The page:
I did not survive my son's drug addiction. Love couldn't conquer it. Even a mother's love. It couldn't control it. I did not come out of the other side of it. That light at the end of the tunnel, in my case, truly WAS the oncoming train. I was hit head on. I never emerged.
I think of Abraham and Isaac. I struggled with that Bible story for years after I had my sons. Abraham must not have loved his son as much as I loved mine. It was inconceivable to do what he did. He took his son Isaac up a mountain, at God's command, to offer him as a sacrifice; using this act as the ultimate show of his love and devotion to God. No way. I would never be able to do that. Simply could NOT be done. I remember thinking this: I guess I don't love God like I'm supposed to.
In the midst of my son Aaron's addiction, I had to allow God to take him from me. In some sense, I had to kill him. I think of Abraham now. I don't remember if the Bible story mentions what happens to Abraham next, after he comes down from that mountain. I know that at the last minute, God provided a ram to sacrifice and Isaac was spared. Aaron seems to have been spared as well. But what about Abraham? How did he make it back down the mountain? How did the muscles in his legs not fail? How did he avoid rocks and trees, or keep his footing with eyes too filled with tears to see? How did he even remember his way home or remember the names of the people who were his friends and neighbors? No one went up on that mountain with him. All they could do was watch as he walked up there to murder his son.
What happened to Abraham? Did he really die in place of his son? Do we all die for our children? Did the death of the ram represent something inside a parent that can never come back? Is God's ultimate goal when He requires a "sacrifice" that something inside of us die? Can you love your son too much? And how do you trust God, who IS love, when he creates the situation in which that which you love most, is lost?
I really want to know what happened to Abraham. Did he really live to be 175 year old? Or did it just feel that way?
Thank you for putting into words so eloquently the truth I know in my heart but have refused to do which is the "ultimate love sacrifice" in this journey of tears. Like Abraham I must place my two addicted children on God's lap and have the courage to say "here, they belong to you, take over because I can't anymore." I have carried this heavy burden for too long. It's literally destroying me, my marriage and the joy of living. The ultimate sacrifice for me as a mom is to admit that I can't help them.. to wave the white flag of surrender and to know that on the other side is freedom... from fear, torment, worry, anxiety, guilt, pain, etc...and yes what a beautiful example we learn from Abraham in God's Word. A lesson of faith, courage, love and total surrender.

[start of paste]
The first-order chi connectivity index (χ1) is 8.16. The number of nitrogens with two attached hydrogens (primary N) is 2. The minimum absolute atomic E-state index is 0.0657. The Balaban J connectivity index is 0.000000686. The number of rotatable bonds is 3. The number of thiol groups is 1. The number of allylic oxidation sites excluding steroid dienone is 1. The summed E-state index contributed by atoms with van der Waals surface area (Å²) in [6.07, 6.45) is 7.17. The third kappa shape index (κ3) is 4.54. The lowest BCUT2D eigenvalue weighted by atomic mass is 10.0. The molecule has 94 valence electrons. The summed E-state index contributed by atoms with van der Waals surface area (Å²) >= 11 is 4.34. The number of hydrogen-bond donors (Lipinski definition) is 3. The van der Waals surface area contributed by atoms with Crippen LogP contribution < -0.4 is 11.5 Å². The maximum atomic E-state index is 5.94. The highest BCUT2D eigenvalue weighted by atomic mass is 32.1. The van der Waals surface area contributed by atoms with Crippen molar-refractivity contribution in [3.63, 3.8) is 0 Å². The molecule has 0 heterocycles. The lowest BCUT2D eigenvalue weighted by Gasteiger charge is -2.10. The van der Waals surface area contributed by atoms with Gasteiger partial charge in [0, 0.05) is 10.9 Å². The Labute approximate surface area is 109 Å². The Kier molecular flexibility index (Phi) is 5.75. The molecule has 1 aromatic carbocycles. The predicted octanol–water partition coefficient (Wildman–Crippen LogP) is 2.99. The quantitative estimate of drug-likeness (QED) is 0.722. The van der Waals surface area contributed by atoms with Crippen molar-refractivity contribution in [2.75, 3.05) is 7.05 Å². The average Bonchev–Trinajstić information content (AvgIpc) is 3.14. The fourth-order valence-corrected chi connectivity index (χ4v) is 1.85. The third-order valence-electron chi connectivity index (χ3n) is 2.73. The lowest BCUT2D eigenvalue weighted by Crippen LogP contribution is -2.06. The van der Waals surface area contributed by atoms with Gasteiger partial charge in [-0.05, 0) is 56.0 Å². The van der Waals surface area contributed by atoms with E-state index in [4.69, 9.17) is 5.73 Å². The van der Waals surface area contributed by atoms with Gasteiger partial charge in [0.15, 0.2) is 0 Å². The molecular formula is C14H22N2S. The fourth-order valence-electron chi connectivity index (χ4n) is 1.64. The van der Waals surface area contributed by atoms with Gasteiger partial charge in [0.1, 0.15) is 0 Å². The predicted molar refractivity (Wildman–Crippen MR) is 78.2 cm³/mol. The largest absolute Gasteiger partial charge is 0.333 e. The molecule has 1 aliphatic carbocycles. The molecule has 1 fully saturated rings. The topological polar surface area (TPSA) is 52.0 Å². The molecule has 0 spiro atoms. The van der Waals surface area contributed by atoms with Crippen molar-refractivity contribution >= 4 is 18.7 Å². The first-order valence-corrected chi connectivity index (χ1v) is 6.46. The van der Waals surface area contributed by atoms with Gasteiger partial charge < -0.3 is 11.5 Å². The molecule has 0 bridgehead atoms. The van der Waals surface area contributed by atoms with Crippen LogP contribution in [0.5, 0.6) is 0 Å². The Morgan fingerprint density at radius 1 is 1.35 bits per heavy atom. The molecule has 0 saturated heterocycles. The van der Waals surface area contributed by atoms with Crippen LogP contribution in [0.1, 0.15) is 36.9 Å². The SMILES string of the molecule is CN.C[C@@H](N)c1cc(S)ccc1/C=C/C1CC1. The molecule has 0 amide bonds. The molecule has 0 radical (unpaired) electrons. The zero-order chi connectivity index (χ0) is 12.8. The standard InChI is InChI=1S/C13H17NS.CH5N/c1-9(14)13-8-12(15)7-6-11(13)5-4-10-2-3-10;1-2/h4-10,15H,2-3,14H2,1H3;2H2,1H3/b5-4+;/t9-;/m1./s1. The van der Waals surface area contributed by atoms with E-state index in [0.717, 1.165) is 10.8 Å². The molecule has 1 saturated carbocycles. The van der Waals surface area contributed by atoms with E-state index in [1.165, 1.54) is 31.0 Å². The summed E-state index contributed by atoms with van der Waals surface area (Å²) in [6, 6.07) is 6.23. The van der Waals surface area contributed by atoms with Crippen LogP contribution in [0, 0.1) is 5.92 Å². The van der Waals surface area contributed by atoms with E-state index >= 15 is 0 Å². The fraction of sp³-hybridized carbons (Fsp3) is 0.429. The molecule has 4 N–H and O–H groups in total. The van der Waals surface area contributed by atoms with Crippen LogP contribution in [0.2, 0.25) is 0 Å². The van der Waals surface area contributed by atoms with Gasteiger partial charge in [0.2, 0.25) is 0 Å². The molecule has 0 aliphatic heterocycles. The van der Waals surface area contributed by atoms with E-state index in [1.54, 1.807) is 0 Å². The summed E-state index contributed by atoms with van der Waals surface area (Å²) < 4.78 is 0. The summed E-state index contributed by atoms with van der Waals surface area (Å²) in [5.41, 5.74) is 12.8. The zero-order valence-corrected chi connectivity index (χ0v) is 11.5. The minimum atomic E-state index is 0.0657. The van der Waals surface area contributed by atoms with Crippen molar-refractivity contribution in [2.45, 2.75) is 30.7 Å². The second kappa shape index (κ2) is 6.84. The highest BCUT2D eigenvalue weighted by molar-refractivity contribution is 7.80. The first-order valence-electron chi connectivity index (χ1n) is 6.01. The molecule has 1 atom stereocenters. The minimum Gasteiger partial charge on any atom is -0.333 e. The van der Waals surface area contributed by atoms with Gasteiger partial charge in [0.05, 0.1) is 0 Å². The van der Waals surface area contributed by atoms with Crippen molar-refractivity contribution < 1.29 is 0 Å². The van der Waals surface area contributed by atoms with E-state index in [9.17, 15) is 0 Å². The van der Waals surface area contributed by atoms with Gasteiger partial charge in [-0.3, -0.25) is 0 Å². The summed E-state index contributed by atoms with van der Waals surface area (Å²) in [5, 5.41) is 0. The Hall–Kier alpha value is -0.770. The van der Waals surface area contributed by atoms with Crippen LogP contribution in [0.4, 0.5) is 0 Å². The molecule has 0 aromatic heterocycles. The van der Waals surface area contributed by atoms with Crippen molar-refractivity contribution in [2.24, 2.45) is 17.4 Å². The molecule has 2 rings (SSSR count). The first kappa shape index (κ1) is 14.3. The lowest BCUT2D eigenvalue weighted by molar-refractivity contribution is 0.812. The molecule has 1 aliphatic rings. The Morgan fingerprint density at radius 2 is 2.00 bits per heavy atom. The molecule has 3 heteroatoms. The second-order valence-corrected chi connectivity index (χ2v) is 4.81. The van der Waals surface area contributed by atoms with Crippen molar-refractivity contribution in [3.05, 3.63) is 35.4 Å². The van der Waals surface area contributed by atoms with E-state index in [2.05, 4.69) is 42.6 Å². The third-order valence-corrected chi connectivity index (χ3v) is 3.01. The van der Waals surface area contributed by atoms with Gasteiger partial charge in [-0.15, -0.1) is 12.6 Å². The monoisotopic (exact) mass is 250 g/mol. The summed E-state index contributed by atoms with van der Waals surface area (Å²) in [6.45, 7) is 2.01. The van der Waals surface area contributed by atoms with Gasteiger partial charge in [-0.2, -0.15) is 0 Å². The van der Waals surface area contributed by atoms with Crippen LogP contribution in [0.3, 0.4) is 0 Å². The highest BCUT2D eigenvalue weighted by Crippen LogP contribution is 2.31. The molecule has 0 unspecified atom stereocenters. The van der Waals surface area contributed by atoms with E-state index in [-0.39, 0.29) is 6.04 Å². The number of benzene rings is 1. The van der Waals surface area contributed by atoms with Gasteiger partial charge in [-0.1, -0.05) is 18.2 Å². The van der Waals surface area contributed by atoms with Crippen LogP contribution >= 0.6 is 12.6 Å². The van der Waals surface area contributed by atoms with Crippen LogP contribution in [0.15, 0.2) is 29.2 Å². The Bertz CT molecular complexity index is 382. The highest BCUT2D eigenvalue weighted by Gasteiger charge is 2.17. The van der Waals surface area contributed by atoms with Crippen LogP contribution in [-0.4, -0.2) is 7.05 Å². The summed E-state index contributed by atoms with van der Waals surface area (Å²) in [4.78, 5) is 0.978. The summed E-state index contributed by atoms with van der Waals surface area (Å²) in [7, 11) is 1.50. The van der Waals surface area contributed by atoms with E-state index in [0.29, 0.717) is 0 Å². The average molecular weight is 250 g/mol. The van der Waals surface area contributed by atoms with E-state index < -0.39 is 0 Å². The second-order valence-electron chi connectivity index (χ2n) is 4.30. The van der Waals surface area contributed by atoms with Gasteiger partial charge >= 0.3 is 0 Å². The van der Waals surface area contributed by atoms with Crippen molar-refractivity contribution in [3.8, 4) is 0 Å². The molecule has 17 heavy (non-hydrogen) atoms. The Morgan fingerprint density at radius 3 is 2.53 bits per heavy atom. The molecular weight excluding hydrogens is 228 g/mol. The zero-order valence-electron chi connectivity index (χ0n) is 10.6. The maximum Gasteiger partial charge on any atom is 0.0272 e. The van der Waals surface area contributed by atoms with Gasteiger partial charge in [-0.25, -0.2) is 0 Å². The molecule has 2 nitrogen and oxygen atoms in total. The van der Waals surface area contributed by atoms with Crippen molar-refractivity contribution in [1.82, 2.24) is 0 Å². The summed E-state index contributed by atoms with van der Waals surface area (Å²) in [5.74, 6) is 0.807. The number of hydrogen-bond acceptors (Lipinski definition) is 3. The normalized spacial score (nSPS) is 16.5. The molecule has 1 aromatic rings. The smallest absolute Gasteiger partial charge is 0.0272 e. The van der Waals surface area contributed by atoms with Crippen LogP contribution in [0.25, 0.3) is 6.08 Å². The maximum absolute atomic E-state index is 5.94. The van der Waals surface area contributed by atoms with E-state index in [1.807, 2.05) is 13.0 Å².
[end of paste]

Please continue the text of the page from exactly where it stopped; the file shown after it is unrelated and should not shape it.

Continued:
Iron John, written by Robert Bly, talks about a young man's quest to steal the key from under his mother's pillow. He needs to stake his territory and live his life according to his own way of seeing. I find this concept easier to manage, than the sacrificial picture of Abraham, although that story comes alive for me the way you describe it. It is good to know other people are feeling such deep loss as we do, my husband and I. Elizabeth
No one is alone in this. Sometimes though it felt like I was the only one living on the planet who was dealing with my son's addiction to heroin. I understand that feeling of being profoundly and permanently heartbroken. No one is alone in it and I'm sorry for those in the midst of the struggle. Hang on.